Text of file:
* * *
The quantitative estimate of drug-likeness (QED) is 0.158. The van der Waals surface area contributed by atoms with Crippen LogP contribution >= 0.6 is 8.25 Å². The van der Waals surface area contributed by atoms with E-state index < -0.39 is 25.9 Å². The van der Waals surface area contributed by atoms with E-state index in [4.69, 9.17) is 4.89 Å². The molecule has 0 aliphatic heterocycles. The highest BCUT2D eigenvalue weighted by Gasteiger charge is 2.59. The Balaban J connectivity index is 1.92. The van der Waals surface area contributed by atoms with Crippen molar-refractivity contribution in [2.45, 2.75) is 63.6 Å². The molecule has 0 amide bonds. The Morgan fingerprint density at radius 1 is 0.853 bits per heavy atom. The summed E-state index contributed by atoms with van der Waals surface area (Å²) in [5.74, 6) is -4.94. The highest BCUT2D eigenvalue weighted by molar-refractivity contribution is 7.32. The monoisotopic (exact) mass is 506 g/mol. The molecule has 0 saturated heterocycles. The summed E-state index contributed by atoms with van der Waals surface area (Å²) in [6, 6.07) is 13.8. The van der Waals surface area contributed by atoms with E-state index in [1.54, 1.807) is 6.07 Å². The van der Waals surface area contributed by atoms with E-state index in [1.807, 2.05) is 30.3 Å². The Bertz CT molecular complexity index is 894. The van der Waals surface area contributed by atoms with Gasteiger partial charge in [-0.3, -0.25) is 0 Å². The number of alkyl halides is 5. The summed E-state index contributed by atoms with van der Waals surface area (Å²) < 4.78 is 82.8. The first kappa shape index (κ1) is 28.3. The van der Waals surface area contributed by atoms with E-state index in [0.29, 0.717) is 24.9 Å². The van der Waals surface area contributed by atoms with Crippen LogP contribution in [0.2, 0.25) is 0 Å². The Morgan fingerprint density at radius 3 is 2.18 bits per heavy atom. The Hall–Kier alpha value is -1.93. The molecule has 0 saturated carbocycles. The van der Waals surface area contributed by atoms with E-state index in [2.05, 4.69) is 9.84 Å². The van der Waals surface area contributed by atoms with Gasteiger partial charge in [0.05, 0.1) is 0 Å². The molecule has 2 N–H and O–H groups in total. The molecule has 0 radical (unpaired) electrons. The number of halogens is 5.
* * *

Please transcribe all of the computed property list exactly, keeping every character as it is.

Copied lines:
The quantitative estimate of drug-likeness (QED) is 0.158. The van der Waals surface area contributed by atoms with Crippen LogP contribution >= 0.6 is 8.25 Å². The van der Waals surface area contributed by atoms with E-state index < -0.39 is 25.9 Å². The van der Waals surface area contributed by atoms with E-state index in [4.69, 9.17) is 4.89 Å². The molecule has 0 aliphatic heterocycles. The highest BCUT2D eigenvalue weighted by Gasteiger charge is 2.59. The Balaban J connectivity index is 1.92. The van der Waals surface area contributed by atoms with Crippen molar-refractivity contribution in [2.45, 2.75) is 63.6 Å². The molecule has 0 amide bonds. The Morgan fingerprint density at radius 1 is 0.853 bits per heavy atom. The summed E-state index contributed by atoms with van der Waals surface area (Å²) in [5.74, 6) is -4.94. The highest BCUT2D eigenvalue weighted by molar-refractivity contribution is 7.32. The monoisotopic (exact) mass is 506 g/mol. The molecule has 0 saturated heterocycles. The summed E-state index contributed by atoms with van der Waals surface area (Å²) in [6, 6.07) is 13.8. The van der Waals surface area contributed by atoms with E-state index in [1.54, 1.807) is 6.07 Å². The van der Waals surface area contributed by atoms with E-state index in [1.807, 2.05) is 30.3 Å². The Bertz CT molecular complexity index is 894. The van der Waals surface area contributed by atoms with Gasteiger partial charge in [-0.3, -0.25) is 0 Å². The number of alkyl halides is 5. The summed E-state index contributed by atoms with van der Waals surface area (Å²) < 4.78 is 82.8. The first kappa shape index (κ1) is 28.3. The van der Waals surface area contributed by atoms with E-state index in [0.29, 0.717) is 24.9 Å². The van der Waals surface area contributed by atoms with Crippen LogP contribution in [0.2, 0.25) is 0 Å². The Morgan fingerprint density at radius 3 is 2.18 bits per heavy atom. The Hall–Kier alpha value is -1.93. The molecule has 0 saturated carbocycles. The van der Waals surface area contributed by atoms with E-state index in [2.05, 4.69) is 9.84 Å². The van der Waals surface area contributed by atoms with Gasteiger partial charge in [0.05, 0.1) is 0 Å². The molecule has 2 N–H and O–H groups in total. The molecule has 0 radical (unpaired) electrons. The number of halogens is 5.